This Thursday is “Crossover Day” at the General Assembly — a self-imposed deadline used by lawmakers to weed out some of the hundreds of bills that have been introduced so far this year. Without going into the details, it’s enough to note that the crossover deadline will make for a busy week of sausage grinding on Jones Street. Lots and lots of bills — many of them destructive and counter-productive — will receive only a few minutes’ consideration before being sent long their merry way.
Two destructive environmental policy bills are near the top of the list as the fun gets underway this afternoon in the House.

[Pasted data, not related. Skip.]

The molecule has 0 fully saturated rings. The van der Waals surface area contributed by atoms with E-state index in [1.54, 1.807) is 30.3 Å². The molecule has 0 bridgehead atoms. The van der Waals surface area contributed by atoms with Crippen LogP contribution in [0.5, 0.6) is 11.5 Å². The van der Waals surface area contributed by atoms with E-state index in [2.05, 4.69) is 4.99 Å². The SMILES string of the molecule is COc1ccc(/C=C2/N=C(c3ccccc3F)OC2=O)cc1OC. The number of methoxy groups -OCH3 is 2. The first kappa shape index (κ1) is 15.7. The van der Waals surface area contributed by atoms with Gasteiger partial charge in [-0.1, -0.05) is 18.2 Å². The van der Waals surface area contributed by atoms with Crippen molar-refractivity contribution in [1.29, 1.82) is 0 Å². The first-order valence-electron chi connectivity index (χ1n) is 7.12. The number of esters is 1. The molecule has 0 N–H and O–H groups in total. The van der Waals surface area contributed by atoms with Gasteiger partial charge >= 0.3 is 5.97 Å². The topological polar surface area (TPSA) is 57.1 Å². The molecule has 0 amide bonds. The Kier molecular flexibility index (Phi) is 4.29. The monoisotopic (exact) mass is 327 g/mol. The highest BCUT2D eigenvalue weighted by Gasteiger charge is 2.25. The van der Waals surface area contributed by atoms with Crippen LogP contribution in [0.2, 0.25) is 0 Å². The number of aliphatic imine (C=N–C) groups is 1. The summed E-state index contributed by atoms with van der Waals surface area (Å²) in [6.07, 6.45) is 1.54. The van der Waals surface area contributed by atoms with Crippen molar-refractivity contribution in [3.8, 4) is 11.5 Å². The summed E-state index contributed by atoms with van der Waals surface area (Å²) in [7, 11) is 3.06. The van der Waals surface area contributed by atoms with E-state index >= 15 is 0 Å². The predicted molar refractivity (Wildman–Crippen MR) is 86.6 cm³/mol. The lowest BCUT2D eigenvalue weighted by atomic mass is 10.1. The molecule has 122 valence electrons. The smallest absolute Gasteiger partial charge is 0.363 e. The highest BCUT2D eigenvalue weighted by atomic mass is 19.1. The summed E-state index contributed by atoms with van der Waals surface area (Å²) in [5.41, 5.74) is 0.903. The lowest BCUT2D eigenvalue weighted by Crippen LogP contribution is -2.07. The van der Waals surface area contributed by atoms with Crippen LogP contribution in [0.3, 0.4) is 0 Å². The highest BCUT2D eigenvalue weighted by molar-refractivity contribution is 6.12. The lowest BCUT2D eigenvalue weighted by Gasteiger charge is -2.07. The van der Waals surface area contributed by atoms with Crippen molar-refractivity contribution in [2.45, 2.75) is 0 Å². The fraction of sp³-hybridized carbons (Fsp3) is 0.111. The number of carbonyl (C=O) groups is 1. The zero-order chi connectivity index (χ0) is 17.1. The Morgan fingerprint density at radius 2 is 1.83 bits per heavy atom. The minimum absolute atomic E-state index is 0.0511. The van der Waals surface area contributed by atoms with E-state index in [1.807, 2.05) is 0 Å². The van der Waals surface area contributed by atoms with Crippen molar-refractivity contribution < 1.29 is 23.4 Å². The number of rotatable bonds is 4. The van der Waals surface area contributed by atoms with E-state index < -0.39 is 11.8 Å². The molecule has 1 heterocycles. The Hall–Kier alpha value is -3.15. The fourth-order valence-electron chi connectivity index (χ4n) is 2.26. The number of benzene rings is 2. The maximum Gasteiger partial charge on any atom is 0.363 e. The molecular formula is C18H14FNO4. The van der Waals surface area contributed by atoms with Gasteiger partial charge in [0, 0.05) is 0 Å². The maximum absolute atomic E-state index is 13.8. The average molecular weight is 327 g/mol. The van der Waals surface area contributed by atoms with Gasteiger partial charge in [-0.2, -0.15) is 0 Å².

“In the late 1990’s after public outcry, about massive fish kills in the Neuse and Pamlico Rivers, the State developed cost effective and comprehensive strategies to reduce water pollution from all sources.[The Regulatory Reform Act of 2015] would greatly expand exemptions to North Carolina’s riparian buffer requirements and reduce local control.
Buffers are the most cost effective mechanism that we have to protect water quality in streams and rivers. Since federal and state water quality standards still have to be met, reducing buffers serves only to increase the costs to farmers and local governments.”
A new version of the bill would also allow giant hog farm populations to grow.
Meanwhile, later on this evening, the full House will consider a widely criticized proposal to gut the State Environmental Protection Act (SEPA). As Craig Jarvis of Raleigh’s News & Observer reported the other day: Read More